What is a Personal Directive and When Do I Need One?

Posted by heritagelaw on May 3, 2020 in Blog, Wills & Estate

A personal directive is a legal document used to name someone to make personal decisions for you if you’re incapable due to illness or injury.

In the province of Alberta, personal directives are used instead of living wills to ensure that personal decisions can be made for you if you suffer a serious injury or illness and cannot make those decisions.

When you create a personal directive, you appoint someone you trust, or an “agent”, to have the legal authority to make personal decisions for you.

What is a Personal Directive?

A personal directive is a legal document that you can create in case, for some reason, you are unable to make your own personal decisions in the future.

This optional and voluntary document names an individual, or individuals, that you have chosen to act on your behalf and comes into effect once you are found to lack capacity to make personal decisions.

A personal directive also ensures that your wishes and instructions are known if something were to happen to you. These instructions can be about any or all personal and non-financial matters such as:

  • Medical treatments
  • Living arrangements
  • Temporary care of children
  • Decisions about employment and education
  • Other personal or legal matters

Again, a personal direction takes effect if something happens that prevents you from being able to make personal decisions. A capacity assessment can be done to confirm your situation.

Should you recover, and your recovery is confirmed with another capacity assessment, you can end the personal directive and take back your power to make decisions.

What Happens if I Don’t Have a Personal Directive?

If you lose the ability to make decisions and do not have a personal directive then physicians and other medical professionals can select a family member to make healthcare-related decisions on your behalf.

If your condition affects your decision-making abilities permanently, your family may have to apply for guardianship through the courts.

Having a personal directive means that your agent can begin acting on your behalf and fulfill your instructions immediately instead of leaving decisions to doctors or the courts.

Should I Write My Own Personal Directive?

Any Albertan over the age of 18 years old can make a personal directive, as long as they understand what having a personal directive means. Unless an adult has been declared incapable of creating a personal directive, anyone can make one.

Personal directives are fairly easy to write and don’t require a specific format. However, you can download a standard form or request one from the Office of the Public Guardian.

Even though you can write your own personal directive, it is recommended that you consult a lawyer. Otherwise, you may end up writing unclear instructions that may create future confusion.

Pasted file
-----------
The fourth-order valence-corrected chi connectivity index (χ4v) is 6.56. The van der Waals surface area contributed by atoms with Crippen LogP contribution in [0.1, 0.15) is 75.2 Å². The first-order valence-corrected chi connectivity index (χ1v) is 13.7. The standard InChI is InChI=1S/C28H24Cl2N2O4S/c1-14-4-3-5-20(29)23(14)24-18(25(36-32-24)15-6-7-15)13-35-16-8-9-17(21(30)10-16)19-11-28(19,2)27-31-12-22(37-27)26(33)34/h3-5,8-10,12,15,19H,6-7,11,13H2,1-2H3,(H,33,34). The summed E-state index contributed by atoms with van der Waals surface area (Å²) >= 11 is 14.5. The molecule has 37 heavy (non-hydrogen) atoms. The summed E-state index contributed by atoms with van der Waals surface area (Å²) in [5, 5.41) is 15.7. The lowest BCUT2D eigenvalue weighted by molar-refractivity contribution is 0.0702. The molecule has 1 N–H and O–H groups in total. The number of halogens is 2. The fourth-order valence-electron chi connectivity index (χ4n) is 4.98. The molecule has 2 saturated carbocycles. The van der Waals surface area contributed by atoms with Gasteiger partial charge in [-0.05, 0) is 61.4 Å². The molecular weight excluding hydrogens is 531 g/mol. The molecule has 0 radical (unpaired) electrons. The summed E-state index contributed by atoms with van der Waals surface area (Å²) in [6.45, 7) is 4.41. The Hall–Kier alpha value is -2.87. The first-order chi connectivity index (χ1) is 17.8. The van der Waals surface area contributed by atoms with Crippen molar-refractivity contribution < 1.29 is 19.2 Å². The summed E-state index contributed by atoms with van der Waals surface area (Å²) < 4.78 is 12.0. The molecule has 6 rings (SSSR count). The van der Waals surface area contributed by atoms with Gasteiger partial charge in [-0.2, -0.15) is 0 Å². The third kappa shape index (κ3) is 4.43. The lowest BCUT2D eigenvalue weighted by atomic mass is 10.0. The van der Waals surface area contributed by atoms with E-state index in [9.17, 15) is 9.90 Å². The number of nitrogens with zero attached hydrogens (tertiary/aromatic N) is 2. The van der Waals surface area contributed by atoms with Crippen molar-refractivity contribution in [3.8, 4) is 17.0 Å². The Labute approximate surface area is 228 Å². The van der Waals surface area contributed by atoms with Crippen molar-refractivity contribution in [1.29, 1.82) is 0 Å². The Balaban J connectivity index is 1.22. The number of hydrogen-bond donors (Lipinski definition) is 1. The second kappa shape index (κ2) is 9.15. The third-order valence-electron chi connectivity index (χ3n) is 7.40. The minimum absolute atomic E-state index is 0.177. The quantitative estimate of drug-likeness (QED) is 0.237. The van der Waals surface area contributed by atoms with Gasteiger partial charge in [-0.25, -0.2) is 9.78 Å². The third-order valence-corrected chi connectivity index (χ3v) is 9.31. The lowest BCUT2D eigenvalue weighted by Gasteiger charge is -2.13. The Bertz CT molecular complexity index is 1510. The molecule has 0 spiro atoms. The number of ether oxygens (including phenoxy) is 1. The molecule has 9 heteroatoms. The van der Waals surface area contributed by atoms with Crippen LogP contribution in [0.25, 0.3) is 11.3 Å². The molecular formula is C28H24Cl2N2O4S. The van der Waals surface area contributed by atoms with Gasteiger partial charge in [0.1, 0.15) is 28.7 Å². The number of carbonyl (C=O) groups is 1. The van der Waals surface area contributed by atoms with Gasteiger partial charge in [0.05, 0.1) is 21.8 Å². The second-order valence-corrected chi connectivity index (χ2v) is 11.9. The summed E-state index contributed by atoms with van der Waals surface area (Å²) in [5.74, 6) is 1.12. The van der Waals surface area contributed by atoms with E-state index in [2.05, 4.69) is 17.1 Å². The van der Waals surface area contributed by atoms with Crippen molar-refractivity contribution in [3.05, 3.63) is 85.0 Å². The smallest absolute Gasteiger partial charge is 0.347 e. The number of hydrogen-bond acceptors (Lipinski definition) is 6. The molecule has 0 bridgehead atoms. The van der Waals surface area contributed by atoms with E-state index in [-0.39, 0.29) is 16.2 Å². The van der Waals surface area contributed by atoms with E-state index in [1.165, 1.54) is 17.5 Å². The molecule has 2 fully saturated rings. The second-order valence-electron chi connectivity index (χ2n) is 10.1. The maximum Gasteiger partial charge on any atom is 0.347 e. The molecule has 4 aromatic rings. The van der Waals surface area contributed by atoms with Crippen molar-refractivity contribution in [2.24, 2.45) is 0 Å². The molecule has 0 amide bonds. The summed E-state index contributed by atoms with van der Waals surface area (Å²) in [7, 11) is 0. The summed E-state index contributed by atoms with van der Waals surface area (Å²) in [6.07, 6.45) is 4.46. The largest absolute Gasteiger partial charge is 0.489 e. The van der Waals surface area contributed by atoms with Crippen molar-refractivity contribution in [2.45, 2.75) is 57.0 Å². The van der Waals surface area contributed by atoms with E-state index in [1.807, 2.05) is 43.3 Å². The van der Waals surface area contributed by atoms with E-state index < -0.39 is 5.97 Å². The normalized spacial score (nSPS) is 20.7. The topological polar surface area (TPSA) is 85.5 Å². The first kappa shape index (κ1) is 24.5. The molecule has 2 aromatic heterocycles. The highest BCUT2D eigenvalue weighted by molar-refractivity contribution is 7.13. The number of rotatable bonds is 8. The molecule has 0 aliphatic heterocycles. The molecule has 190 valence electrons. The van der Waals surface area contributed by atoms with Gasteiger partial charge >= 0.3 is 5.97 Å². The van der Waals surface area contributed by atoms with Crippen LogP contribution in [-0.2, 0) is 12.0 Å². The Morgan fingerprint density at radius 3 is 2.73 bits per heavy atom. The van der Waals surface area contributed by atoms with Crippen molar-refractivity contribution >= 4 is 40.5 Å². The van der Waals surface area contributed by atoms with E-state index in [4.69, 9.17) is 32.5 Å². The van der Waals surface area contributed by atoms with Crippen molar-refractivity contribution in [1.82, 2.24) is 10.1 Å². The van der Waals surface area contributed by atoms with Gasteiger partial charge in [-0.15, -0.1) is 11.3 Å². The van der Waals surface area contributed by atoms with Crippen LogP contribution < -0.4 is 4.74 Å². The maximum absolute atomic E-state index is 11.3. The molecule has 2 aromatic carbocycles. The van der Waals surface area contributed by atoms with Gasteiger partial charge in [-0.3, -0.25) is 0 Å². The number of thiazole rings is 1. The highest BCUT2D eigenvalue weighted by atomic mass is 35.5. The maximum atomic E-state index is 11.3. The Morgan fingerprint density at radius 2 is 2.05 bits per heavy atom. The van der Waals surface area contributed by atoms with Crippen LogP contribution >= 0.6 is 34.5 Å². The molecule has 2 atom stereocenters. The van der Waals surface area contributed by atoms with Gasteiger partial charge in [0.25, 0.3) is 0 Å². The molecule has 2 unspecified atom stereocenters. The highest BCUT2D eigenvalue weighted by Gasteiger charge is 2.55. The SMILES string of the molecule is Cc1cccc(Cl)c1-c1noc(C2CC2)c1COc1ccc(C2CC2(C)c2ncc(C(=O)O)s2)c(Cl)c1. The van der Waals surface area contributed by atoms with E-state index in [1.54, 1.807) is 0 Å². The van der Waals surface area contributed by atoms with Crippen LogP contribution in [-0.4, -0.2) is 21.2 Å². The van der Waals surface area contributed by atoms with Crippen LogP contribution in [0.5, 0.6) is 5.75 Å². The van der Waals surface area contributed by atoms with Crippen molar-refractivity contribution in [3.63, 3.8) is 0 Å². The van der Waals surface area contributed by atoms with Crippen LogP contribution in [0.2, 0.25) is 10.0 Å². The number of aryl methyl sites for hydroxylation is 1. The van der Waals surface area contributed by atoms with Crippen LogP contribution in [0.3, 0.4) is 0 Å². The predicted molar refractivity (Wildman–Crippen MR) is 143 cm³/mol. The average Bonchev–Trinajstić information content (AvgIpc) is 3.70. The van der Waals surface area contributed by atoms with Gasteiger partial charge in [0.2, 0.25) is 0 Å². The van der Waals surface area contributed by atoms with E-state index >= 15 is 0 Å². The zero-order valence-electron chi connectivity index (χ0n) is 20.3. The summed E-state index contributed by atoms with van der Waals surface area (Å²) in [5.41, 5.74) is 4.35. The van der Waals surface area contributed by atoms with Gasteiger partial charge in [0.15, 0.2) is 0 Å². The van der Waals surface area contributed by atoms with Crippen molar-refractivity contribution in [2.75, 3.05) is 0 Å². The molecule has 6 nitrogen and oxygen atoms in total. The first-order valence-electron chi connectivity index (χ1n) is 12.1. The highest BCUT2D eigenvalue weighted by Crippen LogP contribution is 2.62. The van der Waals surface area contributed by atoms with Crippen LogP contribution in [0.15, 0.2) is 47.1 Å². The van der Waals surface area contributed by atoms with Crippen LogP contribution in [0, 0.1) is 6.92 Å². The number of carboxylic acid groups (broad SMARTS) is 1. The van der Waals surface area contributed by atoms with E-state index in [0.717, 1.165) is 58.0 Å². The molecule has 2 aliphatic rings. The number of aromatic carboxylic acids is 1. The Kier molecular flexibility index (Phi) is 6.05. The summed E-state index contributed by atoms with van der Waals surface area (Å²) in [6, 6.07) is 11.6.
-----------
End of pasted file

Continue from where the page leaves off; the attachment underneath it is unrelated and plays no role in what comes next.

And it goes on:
If your instructions are unclear, your wishes may be misinterpreted and not carried out in the way you want them to be.

Also, having a lawyer involved will help to circumvent any conflicts that may arise between the agent and another member of your family regarding your personal directive.

Should someone try and argue your instructions, a lawyer can ensure that the personal directive is carried out legally and in accordance with your wishes.

If you are considering having a personal directive written for you, contact our expert lawyers at Heritage Law. We can help you navigate the process and ensure that your personal directive in clear, concise and in line with your instructions and wishes.

Things to Consider When Writing a Personal Directives

Whether you choose to write your own personal directive, or you seek the advice of a lawyer, there are certain factors you must include:

  • A title that indicates that the document is a personal directive.
  • Your name and the name of the person you are appointing agent.
  • The types of decision-making you wish your agent to have (medical, personal, financial, etc.).
  • Specific instructions regarding how the agent makes decisions (alone or after consulting family), who makes a determination about your capacity, when the directive takes effect, etc.

Remember to include a space for signatures (including a witness) and dates.

Creating a personal directive involves making some very important decisions. Before you rush to write this document, consider the following:

  • Who to name as your agent. This person must be over 18 years of age and should be someone you trust. This person doesn’t necessarily have to be a family member.
  • Avoid naming service providers, such as a doctor, as your agent. This may create a conflict of interest.
  • Verify with your agent that they are comfortable taking on this role.
  • You can appoint different agents for different areas of your life. For example, you can appoint one individual to handle medical decisions and another to handle financial decisions.
  • You do not have to appoint an agent and can instead outline specific instructions. Keep in mind that without an agent, unforeseen circumstances may require health care providers to appoint a family member to make decisions on your behalf.

Having a personal directive will give you peace of mind, knowing that someone you trust will carry out your instructions and wishes in the event that you can’t do so.

Having a lawyer help with the process ensures that your personal directive is air-tight and specific. One small mistake could end up placing you in situations you would not have agreed to.

Contact us at Heritage Law today and we can help you through the process of creating a personal directive.